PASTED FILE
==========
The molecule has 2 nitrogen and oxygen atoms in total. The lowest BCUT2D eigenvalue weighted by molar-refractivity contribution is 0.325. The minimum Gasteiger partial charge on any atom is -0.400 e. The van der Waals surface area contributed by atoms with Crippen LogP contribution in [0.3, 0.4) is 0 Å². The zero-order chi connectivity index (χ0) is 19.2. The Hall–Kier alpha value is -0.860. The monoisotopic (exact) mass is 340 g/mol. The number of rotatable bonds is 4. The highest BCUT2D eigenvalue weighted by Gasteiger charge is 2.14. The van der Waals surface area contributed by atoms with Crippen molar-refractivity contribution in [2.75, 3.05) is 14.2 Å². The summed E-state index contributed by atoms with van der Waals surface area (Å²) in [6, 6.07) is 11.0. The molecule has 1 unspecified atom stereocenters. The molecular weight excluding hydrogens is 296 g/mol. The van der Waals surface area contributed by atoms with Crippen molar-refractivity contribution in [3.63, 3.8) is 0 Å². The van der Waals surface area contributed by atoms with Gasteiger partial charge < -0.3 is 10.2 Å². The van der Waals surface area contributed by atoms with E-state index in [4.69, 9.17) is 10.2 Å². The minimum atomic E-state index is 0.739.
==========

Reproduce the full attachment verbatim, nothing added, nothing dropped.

The molecule has 2 nitrogen and oxygen atoms in total. The lowest BCUT2D eigenvalue weighted by molar-refractivity contribution is 0.325. The minimum Gasteiger partial charge on any atom is -0.400 e. The van der Waals surface area contributed by atoms with Crippen LogP contribution in [0.3, 0.4) is 0 Å². The zero-order chi connectivity index (χ0) is 19.2. The Hall–Kier alpha value is -0.860. The monoisotopic (exact) mass is 340 g/mol. The number of rotatable bonds is 4. The highest BCUT2D eigenvalue weighted by Gasteiger charge is 2.14. The van der Waals surface area contributed by atoms with Crippen molar-refractivity contribution in [2.75, 3.05) is 14.2 Å². The summed E-state index contributed by atoms with van der Waals surface area (Å²) in [6, 6.07) is 11.0. The molecule has 1 unspecified atom stereocenters. The molecular weight excluding hydrogens is 296 g/mol. The van der Waals surface area contributed by atoms with Crippen molar-refractivity contribution in [3.63, 3.8) is 0 Å². The van der Waals surface area contributed by atoms with Gasteiger partial charge < -0.3 is 10.2 Å². The van der Waals surface area contributed by atoms with E-state index in [4.69, 9.17) is 10.2 Å². The minimum atomic E-state index is 0.739.